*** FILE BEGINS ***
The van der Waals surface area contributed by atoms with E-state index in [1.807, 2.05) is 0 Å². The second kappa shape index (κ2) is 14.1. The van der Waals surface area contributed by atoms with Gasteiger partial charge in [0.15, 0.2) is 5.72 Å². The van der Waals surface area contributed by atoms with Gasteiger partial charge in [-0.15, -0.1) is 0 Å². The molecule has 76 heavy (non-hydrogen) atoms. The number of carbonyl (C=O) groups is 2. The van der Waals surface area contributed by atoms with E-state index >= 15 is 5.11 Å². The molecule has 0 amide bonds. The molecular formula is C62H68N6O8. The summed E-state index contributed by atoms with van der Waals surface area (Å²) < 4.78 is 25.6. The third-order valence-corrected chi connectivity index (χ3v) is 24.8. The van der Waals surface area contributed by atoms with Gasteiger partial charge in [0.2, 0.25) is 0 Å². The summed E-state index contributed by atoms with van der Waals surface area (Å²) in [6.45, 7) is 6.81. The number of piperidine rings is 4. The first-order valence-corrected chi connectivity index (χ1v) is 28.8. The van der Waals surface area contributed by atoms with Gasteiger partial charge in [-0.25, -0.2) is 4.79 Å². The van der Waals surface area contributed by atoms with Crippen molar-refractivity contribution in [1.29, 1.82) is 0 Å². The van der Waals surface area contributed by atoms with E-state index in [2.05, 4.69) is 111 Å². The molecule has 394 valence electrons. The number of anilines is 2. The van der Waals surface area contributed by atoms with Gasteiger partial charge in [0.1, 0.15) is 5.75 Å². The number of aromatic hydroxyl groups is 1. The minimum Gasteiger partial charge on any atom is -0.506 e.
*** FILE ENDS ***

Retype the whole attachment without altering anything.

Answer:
The van der Waals surface area contributed by atoms with E-state index in [1.807, 2.05) is 0 Å². The second kappa shape index (κ2) is 14.1. The van der Waals surface area contributed by atoms with Gasteiger partial charge in [0.15, 0.2) is 5.72 Å². The van der Waals surface area contributed by atoms with Gasteiger partial charge in [-0.15, -0.1) is 0 Å². The molecule has 76 heavy (non-hydrogen) atoms. The number of carbonyl (C=O) groups is 2. The van der Waals surface area contributed by atoms with E-state index >= 15 is 5.11 Å². The molecule has 0 amide bonds. The molecular formula is C62H68N6O8. The summed E-state index contributed by atoms with van der Waals surface area (Å²) < 4.78 is 25.6. The third-order valence-corrected chi connectivity index (χ3v) is 24.8. The van der Waals surface area contributed by atoms with Gasteiger partial charge in [0.2, 0.25) is 0 Å². The summed E-state index contributed by atoms with van der Waals surface area (Å²) in [6.45, 7) is 6.81. The number of piperidine rings is 4. The first-order valence-corrected chi connectivity index (χ1v) is 28.8. The van der Waals surface area contributed by atoms with Gasteiger partial charge in [-0.25, -0.2) is 4.79 Å². The van der Waals surface area contributed by atoms with Crippen molar-refractivity contribution in [1.29, 1.82) is 0 Å². The van der Waals surface area contributed by atoms with E-state index in [2.05, 4.69) is 111 Å². The molecule has 394 valence electrons. The number of anilines is 2. The van der Waals surface area contributed by atoms with Gasteiger partial charge in [0.1, 0.15) is 5.75 Å². The number of aromatic hydroxyl groups is 1. The minimum Gasteiger partial charge on any atom is -0.506 e.